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Founded Accusations

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“You’re gay.”

Wilson looks up from what appears to be an honest-to-God book to blink at House. “Excuse me?”

House, sans-cane, limps around the back of the couch to sit beside Wilson. He reaches over to pry the book from his hands; Wilson quickly realises what he’s doing and relinquishes it.

House peers at the cover. “Hm. Good Omens,” he pronounces carefully—then tosses it to the floor. Wilson looks distraught at his mistreatment of the book. House narrows his eyes, leaning in to inspect his friend’s body language.

“You’re gay,” House says again, just to see what he does.

Wilson’s terrific eyebrows draw together, but that is the only outward sign of this being anything but a typical conversation between buddies. He doesn’t look nearly distressed enough to be a closet case, but— “House, I don’t know what—“

Oh!” House exclaims as it dawns on him. Wilson falls silent, looking distinctly alarmed. “Yes,” House says slowly. He leans back with a triumphant grin. “You’re not gay.”

“Yeah, that’s—something I could have told you, if you’d just given me the cha—“

“You’re bisexual!”

Wilson’s mouth hangs open.

House grins.

Wilson shuts his mouth, drawing on a frown like it’s some kind of armour. “No, I’m not,” he says, just a bit too fast.

“Yeeeah, you are,” House says, dismissing the denial with a wave of his hand. “What about me?”

If Wilson is continuing to sustain whiplash from House’s participation in this conversation, he’s hiding it remarkably well. Anyone else would have walked away as soon as House started to talk, but Wilson just sighs.

“I’m not following,” he says wearily.

“You never are,” House laments. He levels Wilson with a look. “Have you ever thought about me? Not having sex with me, get your mind out of the gutter.”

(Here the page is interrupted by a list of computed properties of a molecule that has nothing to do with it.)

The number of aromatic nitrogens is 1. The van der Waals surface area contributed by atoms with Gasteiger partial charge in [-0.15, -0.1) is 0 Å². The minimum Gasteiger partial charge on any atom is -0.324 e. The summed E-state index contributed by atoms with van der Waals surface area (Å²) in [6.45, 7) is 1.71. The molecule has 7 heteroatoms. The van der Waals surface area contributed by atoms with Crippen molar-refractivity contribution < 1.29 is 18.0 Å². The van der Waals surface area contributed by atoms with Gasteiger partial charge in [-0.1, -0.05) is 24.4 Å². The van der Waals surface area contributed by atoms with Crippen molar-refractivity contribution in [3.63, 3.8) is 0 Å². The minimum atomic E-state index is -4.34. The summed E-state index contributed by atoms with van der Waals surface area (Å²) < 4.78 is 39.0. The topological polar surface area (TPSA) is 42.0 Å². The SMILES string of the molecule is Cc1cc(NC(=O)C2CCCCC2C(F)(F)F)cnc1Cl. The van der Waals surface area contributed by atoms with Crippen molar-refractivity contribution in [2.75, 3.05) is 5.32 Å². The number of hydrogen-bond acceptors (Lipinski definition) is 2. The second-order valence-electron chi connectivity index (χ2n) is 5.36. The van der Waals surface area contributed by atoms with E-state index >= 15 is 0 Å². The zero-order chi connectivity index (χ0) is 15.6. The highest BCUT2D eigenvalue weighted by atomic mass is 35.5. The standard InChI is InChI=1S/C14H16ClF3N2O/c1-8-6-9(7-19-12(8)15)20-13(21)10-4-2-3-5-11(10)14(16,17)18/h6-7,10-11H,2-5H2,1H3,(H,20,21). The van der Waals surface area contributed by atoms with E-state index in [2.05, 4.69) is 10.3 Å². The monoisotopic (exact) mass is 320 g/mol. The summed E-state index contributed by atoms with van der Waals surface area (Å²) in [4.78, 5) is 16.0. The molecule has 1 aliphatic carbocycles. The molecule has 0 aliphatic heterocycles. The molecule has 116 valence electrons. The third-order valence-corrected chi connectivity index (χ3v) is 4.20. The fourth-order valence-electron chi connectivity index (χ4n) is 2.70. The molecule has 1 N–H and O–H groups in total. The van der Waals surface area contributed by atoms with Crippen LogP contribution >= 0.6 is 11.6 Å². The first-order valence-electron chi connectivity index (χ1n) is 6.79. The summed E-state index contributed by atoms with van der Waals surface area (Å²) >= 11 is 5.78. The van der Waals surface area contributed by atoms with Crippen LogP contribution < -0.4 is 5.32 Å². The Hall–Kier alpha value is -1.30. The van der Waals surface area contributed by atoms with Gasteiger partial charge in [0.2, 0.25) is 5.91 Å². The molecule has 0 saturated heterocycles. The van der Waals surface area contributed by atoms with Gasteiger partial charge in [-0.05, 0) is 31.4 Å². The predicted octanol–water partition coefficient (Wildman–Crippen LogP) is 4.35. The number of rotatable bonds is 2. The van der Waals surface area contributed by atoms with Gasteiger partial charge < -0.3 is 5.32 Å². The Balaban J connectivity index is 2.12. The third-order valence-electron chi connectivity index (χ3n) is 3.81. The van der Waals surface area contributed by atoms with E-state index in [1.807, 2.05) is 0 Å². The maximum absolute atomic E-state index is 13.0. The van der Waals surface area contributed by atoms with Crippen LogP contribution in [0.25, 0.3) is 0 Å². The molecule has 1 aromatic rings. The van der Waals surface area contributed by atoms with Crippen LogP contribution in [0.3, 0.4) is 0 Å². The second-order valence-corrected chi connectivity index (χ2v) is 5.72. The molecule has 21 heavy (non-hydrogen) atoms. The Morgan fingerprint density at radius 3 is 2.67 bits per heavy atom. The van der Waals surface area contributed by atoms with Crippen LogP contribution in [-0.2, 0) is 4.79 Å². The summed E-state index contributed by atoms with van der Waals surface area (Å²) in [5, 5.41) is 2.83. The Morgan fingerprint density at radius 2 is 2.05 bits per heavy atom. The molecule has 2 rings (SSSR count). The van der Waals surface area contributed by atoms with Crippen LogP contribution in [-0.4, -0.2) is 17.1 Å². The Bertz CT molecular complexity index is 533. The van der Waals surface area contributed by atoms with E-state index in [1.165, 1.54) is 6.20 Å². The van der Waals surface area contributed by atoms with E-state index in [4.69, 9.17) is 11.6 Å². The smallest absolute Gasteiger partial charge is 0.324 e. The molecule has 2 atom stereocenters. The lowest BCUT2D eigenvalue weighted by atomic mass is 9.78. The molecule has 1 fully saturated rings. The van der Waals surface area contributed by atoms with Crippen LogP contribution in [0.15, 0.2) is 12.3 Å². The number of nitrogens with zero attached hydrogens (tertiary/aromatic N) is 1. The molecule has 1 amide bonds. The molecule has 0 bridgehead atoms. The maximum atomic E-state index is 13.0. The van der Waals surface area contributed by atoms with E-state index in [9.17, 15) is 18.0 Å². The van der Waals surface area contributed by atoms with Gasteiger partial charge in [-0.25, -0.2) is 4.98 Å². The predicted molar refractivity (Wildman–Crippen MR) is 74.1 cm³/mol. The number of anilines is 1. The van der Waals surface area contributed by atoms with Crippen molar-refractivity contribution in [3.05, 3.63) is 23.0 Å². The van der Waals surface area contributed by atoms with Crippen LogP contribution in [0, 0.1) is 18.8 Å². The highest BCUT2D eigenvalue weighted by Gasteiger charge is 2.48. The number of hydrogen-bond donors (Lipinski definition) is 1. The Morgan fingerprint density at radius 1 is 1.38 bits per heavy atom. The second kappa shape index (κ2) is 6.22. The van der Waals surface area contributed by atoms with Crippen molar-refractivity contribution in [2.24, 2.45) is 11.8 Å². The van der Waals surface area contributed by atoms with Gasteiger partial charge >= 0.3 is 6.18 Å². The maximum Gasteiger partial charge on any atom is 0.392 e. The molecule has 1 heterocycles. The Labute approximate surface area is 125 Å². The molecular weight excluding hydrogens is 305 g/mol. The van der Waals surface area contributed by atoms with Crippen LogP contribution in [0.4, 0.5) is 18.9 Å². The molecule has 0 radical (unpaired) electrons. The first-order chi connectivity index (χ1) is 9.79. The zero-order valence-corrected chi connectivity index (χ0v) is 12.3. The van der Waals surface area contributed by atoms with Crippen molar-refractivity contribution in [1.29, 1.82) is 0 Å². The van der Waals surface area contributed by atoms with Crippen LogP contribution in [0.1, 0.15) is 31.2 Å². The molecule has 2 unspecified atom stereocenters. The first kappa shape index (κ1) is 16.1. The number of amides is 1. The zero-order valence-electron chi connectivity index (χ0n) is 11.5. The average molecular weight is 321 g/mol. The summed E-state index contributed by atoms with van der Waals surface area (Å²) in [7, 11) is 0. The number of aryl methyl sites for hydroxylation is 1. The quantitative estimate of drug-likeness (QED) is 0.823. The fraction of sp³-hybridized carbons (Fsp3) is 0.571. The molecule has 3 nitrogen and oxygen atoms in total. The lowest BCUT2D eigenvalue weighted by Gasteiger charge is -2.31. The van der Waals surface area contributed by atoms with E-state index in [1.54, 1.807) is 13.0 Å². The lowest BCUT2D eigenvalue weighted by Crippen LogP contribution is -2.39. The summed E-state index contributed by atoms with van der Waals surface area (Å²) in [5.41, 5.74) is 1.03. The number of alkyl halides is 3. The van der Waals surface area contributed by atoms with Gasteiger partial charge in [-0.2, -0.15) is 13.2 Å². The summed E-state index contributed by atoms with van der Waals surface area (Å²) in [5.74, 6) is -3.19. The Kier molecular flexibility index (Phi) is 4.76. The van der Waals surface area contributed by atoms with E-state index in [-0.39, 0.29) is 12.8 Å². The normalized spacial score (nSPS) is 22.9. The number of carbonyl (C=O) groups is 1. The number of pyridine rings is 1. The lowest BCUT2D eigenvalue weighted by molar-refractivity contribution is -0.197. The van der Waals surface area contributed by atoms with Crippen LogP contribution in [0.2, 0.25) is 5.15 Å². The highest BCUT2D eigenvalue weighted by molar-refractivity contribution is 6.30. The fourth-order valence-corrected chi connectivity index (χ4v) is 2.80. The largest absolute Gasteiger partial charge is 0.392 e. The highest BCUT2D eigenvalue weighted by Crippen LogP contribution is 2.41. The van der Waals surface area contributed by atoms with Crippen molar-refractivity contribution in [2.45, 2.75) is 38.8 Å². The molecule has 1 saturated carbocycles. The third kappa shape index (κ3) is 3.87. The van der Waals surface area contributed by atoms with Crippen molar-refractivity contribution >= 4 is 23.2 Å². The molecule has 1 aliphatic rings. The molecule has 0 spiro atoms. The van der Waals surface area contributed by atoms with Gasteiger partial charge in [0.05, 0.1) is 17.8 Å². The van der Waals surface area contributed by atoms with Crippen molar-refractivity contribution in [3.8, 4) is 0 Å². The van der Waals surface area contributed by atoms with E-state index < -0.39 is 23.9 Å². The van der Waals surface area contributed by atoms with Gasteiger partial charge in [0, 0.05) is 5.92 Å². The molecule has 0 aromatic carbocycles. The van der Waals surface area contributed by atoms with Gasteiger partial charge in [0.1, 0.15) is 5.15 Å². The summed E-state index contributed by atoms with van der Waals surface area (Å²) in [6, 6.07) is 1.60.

“It wasn’t in—“

“It’s nothing to be ashamed of,” House reprimands patronisingly. “Or didn’t anyone tell you about your changing body?” He sticks out his lower lip, really hamming up the sympathy. “Oh, Jimmy.”

To his credit, Wilson merely closes his eyes for a moment and swallows. House observes the movement of his jaw with what he is loath to call fascination.

“I am not going through puberty,” Wilson says, with just enough uptalk that House knows he’s in for the lecture of his life if he doesn’t interrupt. So interrupt, he does.

“I’ve sucked dicks,” House says.

That successfully derails Wilson’s self-righteous mode. He blinks rapidly. “What?” His voice is an octave higher than it should be—plain evidence that he really is in middle school, and is also a lying liar.

House holds his gaze, cool as a cucumber, nonchalant. “Mm,” he replies, then swipes his good leg under the coffee table, knocking free an old variety box of chocolate bars. “People love when you cure their diseases,” he says sagely, fishing out some kind of white chocolate concoction. Wilson nods absently, still working through House’s prior statement.

The weird white chocolate has cookie chunks in, which isn’t entirely unwelcome. House swallows it, then retrieves and unwraps another chocolate bar. He takes a bite, then considers being a gracious host. “Want one?” he says, his mouth full, waving the half-eaten bar in his hand.

Wilson’s brain seems to kick somewhat back into gear. He shakes his head. “No thanks, I’m—“

“Lactose intolerant, I know,” House finishes. At Wilson’s incredulity, he explains—slowly, in the voice he last used on a particularly dense resident: “You’re an Ashkenazi Jew. Your genes are fucked up.” He makes an amused sound. “I’m just sighing in relief that your parents aren’t cousins.” He swallows the chocolate, then adds musingly, “Not first cousins, at least.”

Wilson looks appropriately disturbed at the thought, then shakes his head with more fervour than before. “I’m not gay.”

“Really?” House says, sounding as genuinely surprised as he can muster. “‘Cause you seem real fixated on it.”

Wilson sputters. “Y—yeah, because you just randomly accused of it!”